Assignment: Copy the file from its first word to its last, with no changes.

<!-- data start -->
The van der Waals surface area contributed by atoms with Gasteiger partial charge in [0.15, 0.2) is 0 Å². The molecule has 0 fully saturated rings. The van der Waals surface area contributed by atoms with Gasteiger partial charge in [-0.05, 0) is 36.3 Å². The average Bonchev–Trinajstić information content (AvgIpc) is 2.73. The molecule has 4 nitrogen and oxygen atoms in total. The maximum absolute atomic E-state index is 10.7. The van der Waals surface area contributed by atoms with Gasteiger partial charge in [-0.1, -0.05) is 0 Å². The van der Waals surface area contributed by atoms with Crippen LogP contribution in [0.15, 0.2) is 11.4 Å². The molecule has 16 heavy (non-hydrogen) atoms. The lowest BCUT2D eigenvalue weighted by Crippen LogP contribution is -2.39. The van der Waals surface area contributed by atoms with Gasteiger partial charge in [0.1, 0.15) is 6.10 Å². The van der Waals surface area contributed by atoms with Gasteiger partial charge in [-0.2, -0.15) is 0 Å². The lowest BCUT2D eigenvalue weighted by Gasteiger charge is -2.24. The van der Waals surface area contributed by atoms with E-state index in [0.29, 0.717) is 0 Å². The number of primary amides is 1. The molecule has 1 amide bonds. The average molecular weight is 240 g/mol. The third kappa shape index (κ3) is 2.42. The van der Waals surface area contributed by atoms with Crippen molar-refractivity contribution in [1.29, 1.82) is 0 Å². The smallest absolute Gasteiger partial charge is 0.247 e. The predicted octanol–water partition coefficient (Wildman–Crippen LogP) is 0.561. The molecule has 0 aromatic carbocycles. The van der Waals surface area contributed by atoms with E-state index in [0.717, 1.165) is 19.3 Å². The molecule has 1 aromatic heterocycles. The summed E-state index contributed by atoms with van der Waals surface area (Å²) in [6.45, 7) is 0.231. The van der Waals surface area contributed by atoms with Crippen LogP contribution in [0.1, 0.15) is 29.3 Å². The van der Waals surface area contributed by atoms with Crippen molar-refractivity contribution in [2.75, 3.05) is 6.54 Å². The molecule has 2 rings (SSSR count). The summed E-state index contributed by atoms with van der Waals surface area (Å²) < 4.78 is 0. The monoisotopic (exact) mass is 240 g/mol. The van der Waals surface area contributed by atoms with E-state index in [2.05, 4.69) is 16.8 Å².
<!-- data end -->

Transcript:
The van der Waals surface area contributed by atoms with Gasteiger partial charge in [0.15, 0.2) is 0 Å². The molecule has 0 fully saturated rings. The van der Waals surface area contributed by atoms with Gasteiger partial charge in [-0.05, 0) is 36.3 Å². The average Bonchev–Trinajstić information content (AvgIpc) is 2.73. The molecule has 4 nitrogen and oxygen atoms in total. The maximum absolute atomic E-state index is 10.7. The van der Waals surface area contributed by atoms with Gasteiger partial charge in [-0.1, -0.05) is 0 Å². The van der Waals surface area contributed by atoms with Crippen LogP contribution in [0.15, 0.2) is 11.4 Å². The molecule has 16 heavy (non-hydrogen) atoms. The lowest BCUT2D eigenvalue weighted by Crippen LogP contribution is -2.39. The van der Waals surface area contributed by atoms with Gasteiger partial charge in [0.1, 0.15) is 6.10 Å². The van der Waals surface area contributed by atoms with Gasteiger partial charge in [-0.2, -0.15) is 0 Å². The lowest BCUT2D eigenvalue weighted by Gasteiger charge is -2.24. The van der Waals surface area contributed by atoms with E-state index in [0.29, 0.717) is 0 Å². The number of primary amides is 1. The molecule has 1 amide bonds. The average molecular weight is 240 g/mol. The third kappa shape index (κ3) is 2.42. The van der Waals surface area contributed by atoms with Crippen molar-refractivity contribution in [1.29, 1.82) is 0 Å². The smallest absolute Gasteiger partial charge is 0.247 e. The predicted octanol–water partition coefficient (Wildman–Crippen LogP) is 0.561. The molecule has 0 aromatic carbocycles. The van der Waals surface area contributed by atoms with E-state index in [0.717, 1.165) is 19.3 Å². The molecule has 1 aromatic heterocycles. The summed E-state index contributed by atoms with van der Waals surface area (Å²) in [6.45, 7) is 0.231. The van der Waals surface area contributed by atoms with Crippen LogP contribution in [0.1, 0.15) is 29.3 Å². The van der Waals surface area contributed by atoms with Crippen molar-refractivity contribution in [2.75, 3.05) is 6.54 Å². The molecule has 2 rings (SSSR count). The summed E-state index contributed by atoms with van der Waals surface area (Å²) < 4.78 is 0. The monoisotopic (exact) mass is 240 g/mol. The van der Waals surface area contributed by atoms with E-state index in [2.05, 4.69) is 16.8 Å².